Court temporarily delays release of Trump's Jan. 6 records

Violent insurrectionists loyal to President Donald Trump stand outside the U.S. Capitol in Washington on Jan. 6. A federal appeals court on Thursday temporarily blocked the release of White House records sought by a U.S. House committee investigating the Jan. 6 insurrection, granting — for now — a request from former President Donald Trump.

WASHINGTON (AP) — A federal appeals court on Thursday temporarily blocked the release of White House records sought by a U.S. House committee investigating the Jan. 6 insurrection, granting — for now — a request from former President Donald Trump.

The administrative injunction issued by the U.S. Court of Appeals for the District of Columbia Circuit effectively bars until the end of this month the release of records that were to be turned over to the committee on Friday. The appeals court set oral arguments in the case for Nov. 30.

The stay gives the court time to consider arguments in a momentous clash between the former president, whose supporters stormed the Capitol on Jan. 6, and President Biden and Congress, who have pushed for a thorough investigation of the riot. It delays the House committee from reviewing records that lawmakers say could shed light on the events leading up to the insurrection and Trump’s efforts to delegitimize an election he lost.

The National Archives, which holds the documents, has said they include call logs, handwritten notes and a draft executive order on “election integrity.”

Biden waived executive privilege on the documents. Trump then went to court arguing that as a former president, he still had the right to exert privilege over the records and that releasing them would damage the presidency in the future.

U.S. District Judge Tanya Chutkan on Tuesday rejected those arguments, writing in part, “Presidents are not kings, and Plaintiff is not President.” She again denied an emergency motion by Trump on Wednesday.

In their emergency filing to the appeals court, Trump’s lawyers wrote that without a stay, Trump would “suffer irreparable harm through the effective denial of a constitutional and statutory right to be fully heard on a serious disagreement between the former and incumbent President.”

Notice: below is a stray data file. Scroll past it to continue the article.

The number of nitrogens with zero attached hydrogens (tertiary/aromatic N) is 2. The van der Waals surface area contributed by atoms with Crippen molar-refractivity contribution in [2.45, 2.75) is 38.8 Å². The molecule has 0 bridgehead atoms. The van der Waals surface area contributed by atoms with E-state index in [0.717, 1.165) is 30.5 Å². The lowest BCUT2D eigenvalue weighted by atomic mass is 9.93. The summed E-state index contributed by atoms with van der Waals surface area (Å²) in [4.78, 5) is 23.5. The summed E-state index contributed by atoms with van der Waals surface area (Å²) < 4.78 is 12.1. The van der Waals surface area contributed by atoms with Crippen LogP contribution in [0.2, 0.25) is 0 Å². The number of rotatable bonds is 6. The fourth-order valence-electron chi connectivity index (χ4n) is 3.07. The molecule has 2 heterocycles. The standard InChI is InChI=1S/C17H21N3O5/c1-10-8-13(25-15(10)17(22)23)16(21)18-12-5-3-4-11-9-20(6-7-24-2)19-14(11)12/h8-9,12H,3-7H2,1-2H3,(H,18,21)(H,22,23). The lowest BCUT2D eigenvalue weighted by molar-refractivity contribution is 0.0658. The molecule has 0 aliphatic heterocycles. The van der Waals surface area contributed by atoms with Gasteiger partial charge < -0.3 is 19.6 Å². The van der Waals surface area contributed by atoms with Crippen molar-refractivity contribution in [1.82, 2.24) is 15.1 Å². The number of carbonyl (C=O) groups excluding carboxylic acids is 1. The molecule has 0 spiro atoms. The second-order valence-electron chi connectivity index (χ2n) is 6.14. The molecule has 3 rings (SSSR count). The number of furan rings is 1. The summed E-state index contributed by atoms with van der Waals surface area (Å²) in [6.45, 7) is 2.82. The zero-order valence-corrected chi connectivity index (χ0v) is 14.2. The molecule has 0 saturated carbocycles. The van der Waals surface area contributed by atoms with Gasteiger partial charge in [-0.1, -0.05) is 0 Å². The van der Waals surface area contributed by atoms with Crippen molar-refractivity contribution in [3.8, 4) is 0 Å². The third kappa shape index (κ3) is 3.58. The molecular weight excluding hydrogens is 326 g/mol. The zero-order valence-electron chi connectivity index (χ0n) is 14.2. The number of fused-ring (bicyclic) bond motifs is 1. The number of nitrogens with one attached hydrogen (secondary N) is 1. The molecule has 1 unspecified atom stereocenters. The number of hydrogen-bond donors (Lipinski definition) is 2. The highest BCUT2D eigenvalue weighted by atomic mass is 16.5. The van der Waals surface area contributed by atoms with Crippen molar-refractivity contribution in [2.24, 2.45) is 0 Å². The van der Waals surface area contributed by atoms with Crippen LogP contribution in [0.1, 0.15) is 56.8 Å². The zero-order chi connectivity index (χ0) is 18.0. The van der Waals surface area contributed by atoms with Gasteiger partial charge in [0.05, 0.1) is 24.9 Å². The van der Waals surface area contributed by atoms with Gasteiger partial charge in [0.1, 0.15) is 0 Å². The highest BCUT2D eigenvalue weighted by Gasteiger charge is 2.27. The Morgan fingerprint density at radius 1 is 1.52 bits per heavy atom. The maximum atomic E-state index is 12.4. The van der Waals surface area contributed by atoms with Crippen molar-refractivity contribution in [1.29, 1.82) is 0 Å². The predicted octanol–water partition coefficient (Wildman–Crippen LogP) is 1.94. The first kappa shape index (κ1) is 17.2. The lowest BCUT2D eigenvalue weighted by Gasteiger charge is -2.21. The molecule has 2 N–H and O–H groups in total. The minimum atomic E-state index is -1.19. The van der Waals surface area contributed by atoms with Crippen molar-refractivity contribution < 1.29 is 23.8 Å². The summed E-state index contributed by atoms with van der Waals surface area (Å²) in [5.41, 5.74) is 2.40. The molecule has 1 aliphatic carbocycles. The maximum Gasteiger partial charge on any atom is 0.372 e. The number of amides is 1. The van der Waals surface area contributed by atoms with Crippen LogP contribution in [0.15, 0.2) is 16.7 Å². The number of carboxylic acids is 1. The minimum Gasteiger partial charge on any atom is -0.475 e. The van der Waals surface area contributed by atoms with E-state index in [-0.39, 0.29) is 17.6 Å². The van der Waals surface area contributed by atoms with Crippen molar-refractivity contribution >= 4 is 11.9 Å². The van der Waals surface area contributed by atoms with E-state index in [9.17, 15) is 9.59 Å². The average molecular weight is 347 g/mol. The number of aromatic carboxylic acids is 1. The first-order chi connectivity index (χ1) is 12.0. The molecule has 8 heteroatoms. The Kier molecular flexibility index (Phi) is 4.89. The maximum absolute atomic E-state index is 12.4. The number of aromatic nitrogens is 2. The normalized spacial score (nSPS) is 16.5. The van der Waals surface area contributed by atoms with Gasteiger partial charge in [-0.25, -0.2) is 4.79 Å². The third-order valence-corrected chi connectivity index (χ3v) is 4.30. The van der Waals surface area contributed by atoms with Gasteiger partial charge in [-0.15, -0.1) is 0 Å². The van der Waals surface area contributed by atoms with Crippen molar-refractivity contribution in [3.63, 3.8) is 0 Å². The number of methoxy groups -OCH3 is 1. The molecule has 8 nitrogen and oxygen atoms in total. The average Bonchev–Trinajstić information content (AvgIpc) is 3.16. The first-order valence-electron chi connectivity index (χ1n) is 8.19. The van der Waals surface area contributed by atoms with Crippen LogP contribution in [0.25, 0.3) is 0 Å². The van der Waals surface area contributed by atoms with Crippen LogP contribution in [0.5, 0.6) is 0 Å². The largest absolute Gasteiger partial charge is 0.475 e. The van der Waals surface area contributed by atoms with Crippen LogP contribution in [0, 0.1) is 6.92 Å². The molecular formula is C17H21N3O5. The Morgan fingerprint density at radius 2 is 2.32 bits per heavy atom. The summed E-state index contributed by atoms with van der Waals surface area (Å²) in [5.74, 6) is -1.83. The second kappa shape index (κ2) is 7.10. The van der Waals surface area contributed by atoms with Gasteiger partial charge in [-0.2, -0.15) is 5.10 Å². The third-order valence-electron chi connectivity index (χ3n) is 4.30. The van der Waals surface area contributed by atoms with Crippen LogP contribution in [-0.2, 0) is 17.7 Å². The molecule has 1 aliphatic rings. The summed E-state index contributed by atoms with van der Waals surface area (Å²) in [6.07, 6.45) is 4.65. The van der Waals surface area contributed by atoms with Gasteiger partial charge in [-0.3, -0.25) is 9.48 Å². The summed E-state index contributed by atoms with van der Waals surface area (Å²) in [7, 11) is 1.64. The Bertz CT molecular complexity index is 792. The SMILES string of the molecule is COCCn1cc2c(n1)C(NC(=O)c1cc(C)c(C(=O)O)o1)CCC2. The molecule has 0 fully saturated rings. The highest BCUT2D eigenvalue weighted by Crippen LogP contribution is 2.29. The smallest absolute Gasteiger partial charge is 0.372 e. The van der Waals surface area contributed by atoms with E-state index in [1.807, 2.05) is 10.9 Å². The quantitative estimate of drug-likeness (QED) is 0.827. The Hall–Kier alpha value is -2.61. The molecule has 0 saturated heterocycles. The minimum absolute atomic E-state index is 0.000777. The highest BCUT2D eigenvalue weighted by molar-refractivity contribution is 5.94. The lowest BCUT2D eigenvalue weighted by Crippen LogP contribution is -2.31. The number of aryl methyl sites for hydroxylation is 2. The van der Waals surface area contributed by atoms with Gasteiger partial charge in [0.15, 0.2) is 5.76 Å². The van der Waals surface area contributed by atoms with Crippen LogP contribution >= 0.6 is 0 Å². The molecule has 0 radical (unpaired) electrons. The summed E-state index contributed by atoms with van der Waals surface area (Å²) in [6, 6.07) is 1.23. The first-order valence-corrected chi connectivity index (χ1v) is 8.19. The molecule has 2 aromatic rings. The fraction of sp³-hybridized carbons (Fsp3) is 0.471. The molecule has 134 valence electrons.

The Nov. 30 arguments will take place before three judges: Patricia Millett and Robert Wilkins, both nominated by former President Barack Obama, and Ketanji Brown Jackson, a Biden appointee. Given the case’s magnitude, whichever side loses before the circuit court is likely to eventually appeal to the U.S. Supreme Court.

The White House on Thursday also notified a lawyer for Mark Meadows, Trump’s former chief of staff, that Biden would waive any executive privilege that would prevent Meadows from cooperating with the House committee, according to a letter obtained by The Associated Press. The committee has subpoenaed Meadows and more than two dozen other people as part of its investigation.

His lawyer, George Terwilliger, issued a statement in response saying that Meadows “remains under the instructions of former President Trump to respect long-standing principles of executive privilege.” He added that “it now appears the courts will have to resolve this conflict.”

The committee threatened Thursday to begin contempt proceedings against Meadows if he doesn’t comply.

“Simply put, there is no valid legal basis for Mr. Meadows’ continued resistance to the Select Committee’s subpoena,” the committee wrote to Terwilliger, saying it would view Meadows’ failure to turn over documents or to appear at a scheduled deposition on Friday as “willful noncompliance.”

The House has already referred former Trump adviser Steve Bannon to the Justice Department for potential criminal prosecution for contempt of Congress.

Copyright 2021 The Associated Press. All rights reserved. This material may not be published, broadcast, rewritten or redistributed without permission.

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(1) comment

Judd Grossman

Witch hunt. As long as Trump is silenced on social media any actions against him are pure persecution.

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